The children would help bake the bread that these people would make and sell for a living. Thus, the children were filled with a sense of purpose as they would help create a product that would generate some sort of income in their impoverished neighborhoods. This would also give them a glimpse of how they can actually make a difference in the lives of others in a positive manner.

January in Cordoba is, however, part of holiday season thus, the institution would organize trips for the boys to the mountains more regularly as a sort of reward for their work throughout the year. Traveling to rivers and mountains is a common tradition in Argentinean culture.

My role on the Law & Human Rights Project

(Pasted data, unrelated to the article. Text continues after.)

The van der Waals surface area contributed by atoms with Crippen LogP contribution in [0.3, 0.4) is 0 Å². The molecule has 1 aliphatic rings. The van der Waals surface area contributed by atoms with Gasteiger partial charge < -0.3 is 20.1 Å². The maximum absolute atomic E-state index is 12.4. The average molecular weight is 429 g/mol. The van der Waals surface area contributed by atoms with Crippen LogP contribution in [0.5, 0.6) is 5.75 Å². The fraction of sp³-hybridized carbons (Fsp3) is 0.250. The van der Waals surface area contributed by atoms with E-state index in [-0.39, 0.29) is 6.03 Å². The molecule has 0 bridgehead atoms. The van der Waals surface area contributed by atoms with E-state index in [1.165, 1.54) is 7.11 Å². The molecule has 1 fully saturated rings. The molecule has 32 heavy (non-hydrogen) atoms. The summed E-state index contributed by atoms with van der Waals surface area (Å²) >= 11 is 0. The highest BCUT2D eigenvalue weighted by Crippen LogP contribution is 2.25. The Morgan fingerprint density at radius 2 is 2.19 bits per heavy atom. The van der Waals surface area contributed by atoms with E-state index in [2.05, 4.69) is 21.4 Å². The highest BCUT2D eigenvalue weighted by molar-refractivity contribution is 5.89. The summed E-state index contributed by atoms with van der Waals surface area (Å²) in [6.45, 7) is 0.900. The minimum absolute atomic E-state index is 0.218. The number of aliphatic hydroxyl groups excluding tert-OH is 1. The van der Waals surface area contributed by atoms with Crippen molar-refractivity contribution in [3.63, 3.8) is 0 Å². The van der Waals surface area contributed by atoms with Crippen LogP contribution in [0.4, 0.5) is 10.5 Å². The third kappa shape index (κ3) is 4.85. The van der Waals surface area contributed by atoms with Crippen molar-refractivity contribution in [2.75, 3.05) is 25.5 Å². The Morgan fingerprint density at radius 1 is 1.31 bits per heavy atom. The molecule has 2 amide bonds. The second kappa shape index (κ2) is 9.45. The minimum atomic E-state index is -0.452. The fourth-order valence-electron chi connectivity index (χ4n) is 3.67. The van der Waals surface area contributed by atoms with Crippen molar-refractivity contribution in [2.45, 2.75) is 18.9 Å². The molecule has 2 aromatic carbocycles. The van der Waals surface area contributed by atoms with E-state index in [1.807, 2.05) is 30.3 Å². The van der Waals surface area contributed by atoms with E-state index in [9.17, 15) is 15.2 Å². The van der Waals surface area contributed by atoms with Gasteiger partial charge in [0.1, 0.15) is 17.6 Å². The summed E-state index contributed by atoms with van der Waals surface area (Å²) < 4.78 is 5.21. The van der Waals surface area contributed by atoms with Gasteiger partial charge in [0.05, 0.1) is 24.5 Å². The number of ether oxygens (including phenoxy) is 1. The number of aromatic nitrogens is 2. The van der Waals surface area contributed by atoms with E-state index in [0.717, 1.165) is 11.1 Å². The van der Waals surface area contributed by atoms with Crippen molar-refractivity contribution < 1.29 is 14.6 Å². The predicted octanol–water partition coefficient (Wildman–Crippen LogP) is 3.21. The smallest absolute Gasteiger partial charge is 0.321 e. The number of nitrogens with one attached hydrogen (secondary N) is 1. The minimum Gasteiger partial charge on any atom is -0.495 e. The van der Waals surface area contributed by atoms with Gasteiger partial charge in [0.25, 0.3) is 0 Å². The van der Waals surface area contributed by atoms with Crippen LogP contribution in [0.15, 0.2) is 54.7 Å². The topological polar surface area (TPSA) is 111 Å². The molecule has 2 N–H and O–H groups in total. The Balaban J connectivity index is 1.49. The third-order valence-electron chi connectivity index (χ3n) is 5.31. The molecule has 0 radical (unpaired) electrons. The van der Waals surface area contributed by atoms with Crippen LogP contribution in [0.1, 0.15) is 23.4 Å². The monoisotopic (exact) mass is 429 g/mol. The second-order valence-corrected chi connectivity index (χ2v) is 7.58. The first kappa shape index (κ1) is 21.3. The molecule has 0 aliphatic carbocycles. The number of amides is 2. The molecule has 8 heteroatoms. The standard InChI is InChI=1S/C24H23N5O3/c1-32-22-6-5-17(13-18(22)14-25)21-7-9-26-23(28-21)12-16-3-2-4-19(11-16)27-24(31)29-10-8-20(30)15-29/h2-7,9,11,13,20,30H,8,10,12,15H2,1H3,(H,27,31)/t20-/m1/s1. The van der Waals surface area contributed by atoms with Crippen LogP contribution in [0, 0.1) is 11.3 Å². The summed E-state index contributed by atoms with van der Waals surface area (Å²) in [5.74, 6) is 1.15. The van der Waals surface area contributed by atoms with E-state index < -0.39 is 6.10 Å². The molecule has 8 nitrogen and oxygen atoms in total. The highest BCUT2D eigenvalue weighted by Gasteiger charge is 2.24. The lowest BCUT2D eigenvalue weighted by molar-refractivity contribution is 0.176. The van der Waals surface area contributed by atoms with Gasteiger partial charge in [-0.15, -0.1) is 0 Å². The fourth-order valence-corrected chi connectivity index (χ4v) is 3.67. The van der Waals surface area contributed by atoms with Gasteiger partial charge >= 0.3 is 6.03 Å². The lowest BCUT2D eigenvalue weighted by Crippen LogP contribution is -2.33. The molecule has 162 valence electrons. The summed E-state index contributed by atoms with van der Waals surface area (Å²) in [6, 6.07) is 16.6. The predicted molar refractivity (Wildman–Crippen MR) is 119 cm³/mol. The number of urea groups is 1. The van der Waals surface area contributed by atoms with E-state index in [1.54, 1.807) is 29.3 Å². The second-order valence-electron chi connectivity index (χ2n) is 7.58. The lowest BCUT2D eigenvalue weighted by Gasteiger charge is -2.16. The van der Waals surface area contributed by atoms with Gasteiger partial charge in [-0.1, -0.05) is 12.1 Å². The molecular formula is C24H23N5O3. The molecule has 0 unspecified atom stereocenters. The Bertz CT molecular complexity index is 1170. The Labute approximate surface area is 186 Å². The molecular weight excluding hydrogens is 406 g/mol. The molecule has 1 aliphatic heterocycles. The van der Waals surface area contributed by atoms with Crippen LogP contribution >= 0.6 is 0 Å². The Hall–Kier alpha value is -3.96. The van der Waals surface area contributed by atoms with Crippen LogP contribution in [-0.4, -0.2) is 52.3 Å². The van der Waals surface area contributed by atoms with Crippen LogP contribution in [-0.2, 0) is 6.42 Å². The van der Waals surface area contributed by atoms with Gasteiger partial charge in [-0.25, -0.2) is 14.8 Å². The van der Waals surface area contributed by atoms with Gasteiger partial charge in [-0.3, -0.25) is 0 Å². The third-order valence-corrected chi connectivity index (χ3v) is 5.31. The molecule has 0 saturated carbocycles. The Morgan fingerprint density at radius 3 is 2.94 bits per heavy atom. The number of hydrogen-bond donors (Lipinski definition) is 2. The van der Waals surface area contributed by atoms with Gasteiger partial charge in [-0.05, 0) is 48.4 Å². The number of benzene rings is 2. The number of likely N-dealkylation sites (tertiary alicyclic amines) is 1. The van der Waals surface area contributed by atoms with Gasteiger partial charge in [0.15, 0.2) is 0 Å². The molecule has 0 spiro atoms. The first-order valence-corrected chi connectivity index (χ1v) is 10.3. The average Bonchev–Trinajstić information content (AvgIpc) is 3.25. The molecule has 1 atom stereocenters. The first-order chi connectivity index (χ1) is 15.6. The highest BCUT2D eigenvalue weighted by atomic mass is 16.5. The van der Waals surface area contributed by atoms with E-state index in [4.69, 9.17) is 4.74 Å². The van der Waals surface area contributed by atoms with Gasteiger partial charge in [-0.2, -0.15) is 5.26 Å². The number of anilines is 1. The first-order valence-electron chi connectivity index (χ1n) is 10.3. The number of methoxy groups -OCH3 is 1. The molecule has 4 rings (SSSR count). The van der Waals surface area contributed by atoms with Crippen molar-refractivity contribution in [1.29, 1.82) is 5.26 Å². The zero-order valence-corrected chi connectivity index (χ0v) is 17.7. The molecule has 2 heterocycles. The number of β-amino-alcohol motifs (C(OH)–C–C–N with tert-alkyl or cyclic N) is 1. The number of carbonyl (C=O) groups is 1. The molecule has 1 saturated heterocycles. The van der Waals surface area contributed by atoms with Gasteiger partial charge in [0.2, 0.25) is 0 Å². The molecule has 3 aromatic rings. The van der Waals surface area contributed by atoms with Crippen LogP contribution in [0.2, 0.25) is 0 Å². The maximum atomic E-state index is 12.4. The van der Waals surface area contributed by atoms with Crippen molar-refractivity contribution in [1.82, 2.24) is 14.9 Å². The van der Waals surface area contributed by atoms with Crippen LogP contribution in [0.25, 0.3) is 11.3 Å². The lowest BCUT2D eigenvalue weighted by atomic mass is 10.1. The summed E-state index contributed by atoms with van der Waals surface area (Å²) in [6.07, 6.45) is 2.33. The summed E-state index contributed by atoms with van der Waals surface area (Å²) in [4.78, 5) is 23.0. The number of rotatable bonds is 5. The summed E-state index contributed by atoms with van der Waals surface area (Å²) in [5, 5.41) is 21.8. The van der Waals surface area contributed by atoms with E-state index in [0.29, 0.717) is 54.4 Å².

For the entire month of January, I would have to form a rapport with the children in an attempt to gain not only their trust but also to gain an understanding of the circumstances that they live under. This would help me in planning activities for them to do. I would have to plan activities that would help empower them with not only working experience but also knowledge of what their rights were. Many, if not all, of the children come from broken homes. Their lack of access to resources in the form of education or technology meant that most of them had no idea what human rights were.

This was the most humbling and fulfilling aspect of my job. A chance to teach them what human rights are, how they work, why they exist as well as how they can be enforced. For example, sometimes at the institution, we would show the children some documentaries related to violations of human rights. After this, we would explain the documentary to them and illustrate how it affected their everyday life. At many points, the children would be amazed at how this all affected their lives in ways that they couldn’t perceive. We would also use examples of human rights violations that they would have little difficulty in identifying with.